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Whitedot Ragnorok ASM 190cm (2019-220)

 Poster: A snowHead
Poster: A snowHead
147-122-134 r=30m @ 190cm

Manufacturer Info:
Whitedot Skis Ltd
91-93 Green Lane,
Leeds, LS16 7EY, United Kingdom

Suggested Retail Price (MSRP):

698 €

Usage Class:

Big mountain

Rating (with comments):
(1="get me off these things"->10="I have to own a pair")

8+ Hardpack for its size and low camber if you keep edges sharp
9+ - Mixed surface conditions, chop
9+ - Powder


Whitedot Skis began to really get skis out of prototype mode and sold to the public in 2009. (We tested some of their first production candidate models back in 2009 in France.) The collaborative effort of several enthusiasts who wanted to build unique and effective skis in small batches using designs developed with pro freeriders at Chamonix and Verbier testing grounds. The guys at Whitedot believe in constantly evolving their designs and exploring the effectiveness of different materials, so their models often behave differently from year to year. Whitedot Skis are very popular in Europe for a reason...they seem to work for the conditions found in the Alpes of France, Italy, Switzerland and Austria.

Manufacturer's Description:

"A statement in innovation and progress.

Skiing off-piste you are rarely carving a perfect turn, instead, you use drifting, speed checking, carving and combinations of these to control your line.

The ASYM’s signature design is off-set taper, making a left and right foot specific ski. While the sidecut radius remains a constant 30m on both edges, the tip and tail of the outside edge taper earlier than the inside creating an inside ski with a shorter effective edge that is easier to control.

This balances the different forces working on each ski as you go through the turn, making for an intuitive and two-footed ride.

The ASYM is built for deep days on the mountain and to deal with the changeable conditions you face. We selected our Traditional fibre-glass construction for this new ski because not only is it our dampest construction but it also adds mass to the ski, making for a stable and confidence-inspiring ride all over the mountain.."

- Website March 2020

Technical Ski Data:

Measured weight: 2200g and 2203g
1.2mm ISO7200 sintered die cut base
147/122/134 sidecut
190cm length
525mm low profile tip rocker
420mm low profile tai rocker
30m radius
1mm camber
1580/1500mm effective edge
1.9mm steel, 360 degree edges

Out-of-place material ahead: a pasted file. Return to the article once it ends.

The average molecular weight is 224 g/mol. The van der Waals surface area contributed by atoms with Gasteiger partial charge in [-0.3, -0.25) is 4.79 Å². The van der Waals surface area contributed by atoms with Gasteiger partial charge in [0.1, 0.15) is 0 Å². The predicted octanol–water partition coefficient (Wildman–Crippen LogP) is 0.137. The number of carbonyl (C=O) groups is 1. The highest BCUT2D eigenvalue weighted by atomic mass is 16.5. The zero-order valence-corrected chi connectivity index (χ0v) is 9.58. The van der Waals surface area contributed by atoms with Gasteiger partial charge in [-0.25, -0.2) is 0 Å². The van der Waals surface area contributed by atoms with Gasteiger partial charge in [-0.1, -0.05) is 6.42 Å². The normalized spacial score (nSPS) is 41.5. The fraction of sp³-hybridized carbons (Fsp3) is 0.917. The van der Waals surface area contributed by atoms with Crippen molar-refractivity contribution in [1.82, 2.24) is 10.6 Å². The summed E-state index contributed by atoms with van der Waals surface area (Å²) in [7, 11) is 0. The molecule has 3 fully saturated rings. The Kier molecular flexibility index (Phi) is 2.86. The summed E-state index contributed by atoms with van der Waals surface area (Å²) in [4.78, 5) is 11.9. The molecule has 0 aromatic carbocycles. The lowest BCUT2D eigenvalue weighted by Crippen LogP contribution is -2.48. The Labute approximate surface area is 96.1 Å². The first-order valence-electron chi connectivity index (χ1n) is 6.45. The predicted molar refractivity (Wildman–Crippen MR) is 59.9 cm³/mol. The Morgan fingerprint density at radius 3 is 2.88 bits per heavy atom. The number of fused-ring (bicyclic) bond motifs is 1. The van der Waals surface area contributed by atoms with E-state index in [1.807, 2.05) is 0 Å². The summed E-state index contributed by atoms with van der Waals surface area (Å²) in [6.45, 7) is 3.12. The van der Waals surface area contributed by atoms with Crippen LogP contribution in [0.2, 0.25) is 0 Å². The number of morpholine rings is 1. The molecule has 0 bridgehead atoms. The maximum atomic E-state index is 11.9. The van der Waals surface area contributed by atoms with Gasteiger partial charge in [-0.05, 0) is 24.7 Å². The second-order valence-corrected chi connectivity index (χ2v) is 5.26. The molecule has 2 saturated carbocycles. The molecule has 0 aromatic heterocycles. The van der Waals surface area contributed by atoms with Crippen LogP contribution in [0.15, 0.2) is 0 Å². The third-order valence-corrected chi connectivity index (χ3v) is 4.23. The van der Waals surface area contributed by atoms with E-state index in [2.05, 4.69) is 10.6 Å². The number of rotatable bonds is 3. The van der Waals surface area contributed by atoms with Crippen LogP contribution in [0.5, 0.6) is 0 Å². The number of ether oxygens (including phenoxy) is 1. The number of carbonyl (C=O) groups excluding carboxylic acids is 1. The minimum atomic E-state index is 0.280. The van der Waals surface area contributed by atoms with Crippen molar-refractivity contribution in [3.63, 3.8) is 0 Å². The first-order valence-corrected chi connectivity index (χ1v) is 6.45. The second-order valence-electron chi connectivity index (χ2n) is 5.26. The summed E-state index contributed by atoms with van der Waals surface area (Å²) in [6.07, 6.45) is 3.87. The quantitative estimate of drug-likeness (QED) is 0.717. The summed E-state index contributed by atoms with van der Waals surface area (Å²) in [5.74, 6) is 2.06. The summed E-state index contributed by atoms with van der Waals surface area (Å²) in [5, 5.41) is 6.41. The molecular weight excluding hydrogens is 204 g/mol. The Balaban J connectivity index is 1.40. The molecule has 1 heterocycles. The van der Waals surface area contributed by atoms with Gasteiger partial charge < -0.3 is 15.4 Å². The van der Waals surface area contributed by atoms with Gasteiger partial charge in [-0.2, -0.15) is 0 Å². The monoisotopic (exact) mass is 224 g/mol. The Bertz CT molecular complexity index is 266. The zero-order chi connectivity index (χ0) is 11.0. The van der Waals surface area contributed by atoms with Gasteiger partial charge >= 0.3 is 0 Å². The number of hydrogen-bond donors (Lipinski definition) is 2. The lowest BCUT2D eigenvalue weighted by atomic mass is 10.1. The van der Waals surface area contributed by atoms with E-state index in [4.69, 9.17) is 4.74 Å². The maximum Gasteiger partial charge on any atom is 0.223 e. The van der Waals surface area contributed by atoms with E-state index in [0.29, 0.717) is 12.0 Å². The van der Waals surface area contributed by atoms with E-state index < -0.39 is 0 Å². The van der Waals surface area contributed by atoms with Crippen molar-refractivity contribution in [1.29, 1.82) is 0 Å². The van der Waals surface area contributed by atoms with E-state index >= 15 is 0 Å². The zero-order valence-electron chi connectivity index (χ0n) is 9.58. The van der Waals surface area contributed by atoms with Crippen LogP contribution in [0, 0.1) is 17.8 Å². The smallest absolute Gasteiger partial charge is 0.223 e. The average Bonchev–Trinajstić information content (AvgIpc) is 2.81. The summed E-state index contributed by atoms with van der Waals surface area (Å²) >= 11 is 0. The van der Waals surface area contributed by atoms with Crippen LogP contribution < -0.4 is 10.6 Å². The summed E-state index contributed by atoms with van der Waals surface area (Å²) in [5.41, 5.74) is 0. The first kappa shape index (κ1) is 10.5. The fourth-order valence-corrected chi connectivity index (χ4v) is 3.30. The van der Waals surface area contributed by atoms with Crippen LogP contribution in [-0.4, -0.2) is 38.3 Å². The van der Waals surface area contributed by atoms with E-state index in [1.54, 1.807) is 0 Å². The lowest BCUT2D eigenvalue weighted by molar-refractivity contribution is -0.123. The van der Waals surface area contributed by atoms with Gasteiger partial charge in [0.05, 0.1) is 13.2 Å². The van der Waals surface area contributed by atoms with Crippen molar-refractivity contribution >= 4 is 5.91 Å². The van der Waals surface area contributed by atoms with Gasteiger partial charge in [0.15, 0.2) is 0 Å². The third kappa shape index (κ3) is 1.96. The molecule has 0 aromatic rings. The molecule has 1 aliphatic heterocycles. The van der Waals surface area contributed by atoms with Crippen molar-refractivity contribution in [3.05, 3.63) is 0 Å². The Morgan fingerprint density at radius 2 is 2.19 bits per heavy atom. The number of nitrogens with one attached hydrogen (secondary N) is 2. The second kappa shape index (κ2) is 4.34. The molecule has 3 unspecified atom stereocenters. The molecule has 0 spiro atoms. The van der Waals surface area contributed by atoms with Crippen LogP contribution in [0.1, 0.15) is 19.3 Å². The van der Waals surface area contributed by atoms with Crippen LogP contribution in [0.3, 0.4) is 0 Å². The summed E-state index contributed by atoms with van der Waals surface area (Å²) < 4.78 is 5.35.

ABS sidewalls
Polar/Ash laminate core, bi & tri-axle fibreglass, dry weave binding retention plate, carbon fibre stringer, rubber foil dampening tape
Screen printed ISO foil topsheet with 2 layers of lacquer

Bindings and Boots Used:

Tyrolia Attack 12 bindings
Salomon S-Max 130 Carbon boots.

Pre-Skiing Impression:

The first thing that strikes anyone seeing the ASYM for the first time are the asymmetric tip geometries. Old timers will immediately remember when the first Blizzard Spur models with similar tip shaping appeard on the market several years ago. Flex is somewhat softish at the tip, with a nicely solid underfoot flex. The tail is stiffer than the tips and has a more rounded flex and less taper than the deeply rockered forebody. Fit and finish are very nice, with a glossy, handsome topsheet you just know looks great now, but may show some scars later after some crashes and liftline antics. The Rag ASYM feels fairly light in hand for its 122mm width underfoot and looks playful and floaty. The quality of the construction and clean graphic gives the impression of a really nice ski for a relatively lower-than-expected price point for such a large surface-area ski, especially when Whitedot announces their inventory clearance pricing at the end of each season where prices could be expected to be a little over 500 €. The tips are torsionally compliant, but not wimpy and feel naturally progressive in their torsional flex along their length. You don't get the idea the Ragnorok ASYM is a hard-charger, but a more surfy deep snow tool with some unexpected agility on tap with the tip and tail profiles. It makes you think of deep powder days just looking at it...a specialized tool for special days.

Test Conditions:

Shin-deep dry powder, packed powder, wind-pack, corduroy groomers, eastern hardpack and cut-up fresh powder, some small bumps.


Our season in Vermont came to abrupt, rainy end in February and limited our powder testing to a few shin-deep days with light powder and slightly windblown powder. We then sent the skis to Colorado with one of or testers (Jeff Tolbert) for deep snow evaluations when the Coronavirus pandemic shut everything we never got seriously deep snow testing completed with the ASYMs. We did get a bunch of packed powder, tracked-out powder and some corduroy groomer testing days, so we got a good idea of how the Ragnorok ASYM behaves.